Monday, May 21, 2012


snoba person who believes himself or herself an expert or connoisseur in a given field 
and is condescending toward or disdainful of those who hold other opinions
 or have different tastes regarding this field.

I walked a trail near the river after work on Friday and then sat on a bench with my binoculars as I watched the water and sky. An older man approached and asked if I had seen anything interesting. 

"I saw a deer in the bush," I replied without much enthusiasm. After all, I had been looking for migrating birds and unusual wildflowers. Deer are common along the river, although not commonly seen.

"That's wonderful," he replied with a lot of enthusiasm. He proceeded to show me a small photo album of pictures he had taken along the trail this spring. I admired each grainy photo of ordinary birds, animals, reptiles and flowers including one of his cat. It was impossible to miss the obvious pleasure he took in walking this section of the river every day. 

That evening I read an excellent post by Larry of The Brownstone Birding Blog called 5 Symptoms of Avian Snob Syndrome and it made me remember my encounter earlier in the day. How easy it is to take everyday beauty around us for granted. We can spend so much time looking for something new and unusual that we ignore the rhythms of our immediate world.  When was the last time I experienced a child-like admiration for the perfect globe of a dandelion seed head? As adults we classify them as ugly weeds and lose the joy of discovery. 

Knowledge can lead to judgemental attitudes and snobbery in many areas of life. We may feel superior and look down on others who are not experts as we think we are in regards to food, health, fitness, child-rearing, religion, finance, fashion, education, photography, etc, etc. 

When our girls were young we often rode our bikes to a nearby pond to see the "ducks and geese". I now think Canada Geese are messy, overabundant nuisance birds and am not enthused when I see a flotilla of twenty young birds with their hissing parents. In a couple of weeks this family will be stopping traffic many times a day on the residential street as they walk back and forth picking the best lawns to eat, slowing down people in a rush to get somewhere.

This elderly man from a nearby nursing home was walking with a personal attendant beside the swamp. He stopped and admired the same geese for several minutes and then shuffled slowly ahead. Perhaps his vision was poor and the large birds were all he could see. Like a child, he savoured the moment and enjoyed the brief time he had out of a building.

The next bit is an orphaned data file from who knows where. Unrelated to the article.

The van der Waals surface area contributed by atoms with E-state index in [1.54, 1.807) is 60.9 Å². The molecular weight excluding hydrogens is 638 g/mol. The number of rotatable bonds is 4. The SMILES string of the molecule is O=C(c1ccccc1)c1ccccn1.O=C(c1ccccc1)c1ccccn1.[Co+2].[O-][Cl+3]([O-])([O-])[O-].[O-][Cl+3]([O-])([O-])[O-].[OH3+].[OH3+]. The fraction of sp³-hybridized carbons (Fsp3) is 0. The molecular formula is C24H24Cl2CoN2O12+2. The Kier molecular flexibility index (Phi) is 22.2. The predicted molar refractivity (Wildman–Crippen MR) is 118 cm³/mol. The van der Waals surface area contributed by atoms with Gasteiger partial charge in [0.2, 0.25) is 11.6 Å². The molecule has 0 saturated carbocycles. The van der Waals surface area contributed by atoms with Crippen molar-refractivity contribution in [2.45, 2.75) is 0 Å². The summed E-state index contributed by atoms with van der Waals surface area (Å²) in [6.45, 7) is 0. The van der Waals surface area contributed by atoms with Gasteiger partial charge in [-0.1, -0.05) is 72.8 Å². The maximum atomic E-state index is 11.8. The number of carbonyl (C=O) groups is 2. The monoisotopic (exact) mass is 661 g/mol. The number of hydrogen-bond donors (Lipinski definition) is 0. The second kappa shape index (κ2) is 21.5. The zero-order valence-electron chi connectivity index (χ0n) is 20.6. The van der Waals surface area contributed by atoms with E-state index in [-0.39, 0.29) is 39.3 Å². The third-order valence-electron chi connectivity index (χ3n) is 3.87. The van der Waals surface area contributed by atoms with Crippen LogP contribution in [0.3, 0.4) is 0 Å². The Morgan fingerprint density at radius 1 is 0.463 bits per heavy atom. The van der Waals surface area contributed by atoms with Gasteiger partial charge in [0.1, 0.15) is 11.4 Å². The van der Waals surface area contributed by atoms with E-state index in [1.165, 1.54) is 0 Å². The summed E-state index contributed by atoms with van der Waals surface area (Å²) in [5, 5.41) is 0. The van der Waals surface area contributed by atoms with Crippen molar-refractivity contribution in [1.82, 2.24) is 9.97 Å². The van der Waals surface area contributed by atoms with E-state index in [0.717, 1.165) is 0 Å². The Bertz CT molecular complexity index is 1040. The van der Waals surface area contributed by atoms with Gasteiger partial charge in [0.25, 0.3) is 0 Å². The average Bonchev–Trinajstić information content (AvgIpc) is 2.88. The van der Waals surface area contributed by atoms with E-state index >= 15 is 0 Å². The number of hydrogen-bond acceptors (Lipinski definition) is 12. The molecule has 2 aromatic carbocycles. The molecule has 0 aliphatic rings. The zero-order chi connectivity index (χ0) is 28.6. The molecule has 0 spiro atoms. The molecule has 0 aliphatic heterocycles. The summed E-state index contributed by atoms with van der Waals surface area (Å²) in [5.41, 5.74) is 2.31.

I continue to look for new and interesting things in this big, interesting world. But I don't want to lose the joy of rediscovery, of seeing ordinary events through the eyes of a child or an elder. Knowledge is easily accumulated but wisdom and understanding can be more elusive. Snobbery is subtle and destructive, arrogant and proud. 

"Life is not a race, but a journey to be savoured each step of the way."



  1. Wonderful, inspirational post, Ruth. Exactly what I needed today.

  2. Most insightful, Ruth.
    With my dad & step-mom now living in the sheltered care part of their retirement village, my step-mom has taken to watching a family of mallards that have their ducklings nearby. Actually, the mother duck had her nest in an enclosed courtyard, reachable only by air for creatures. My step-mom and other residents delight in watching this small simple family that nature has provided.

  3. I love the wisdom in this post. We really do need to slow down and enjoy all the everyday beauty around us.

  4. Sometimes it takes some one else to reopen our eyes to the wonders of the world.

  5. You make some excellent points, Ruth. I recently picked dandelions with my granddaughter, which proved a great joy for both of us. The simple and ordinary things can be special, too.

  6. Anonymous9:02 pm GMT-4

    Thanks for the reminder. Most of us need to slow down and savour the life God has given us.

  7. This is a great post! I must admit I am guilty but I will try to change. We all need to return to our sense of wonder in Nature's most common things.

  8. Great insight as usual.

  9. Sooooo true! Thanks.. We all need this reminder :))

  10. I'm flattered that you used my post to expand on an idea. What you had to say really hits home. Thanks, I enjoyed this!


Note: only a member of this blog may post a comment.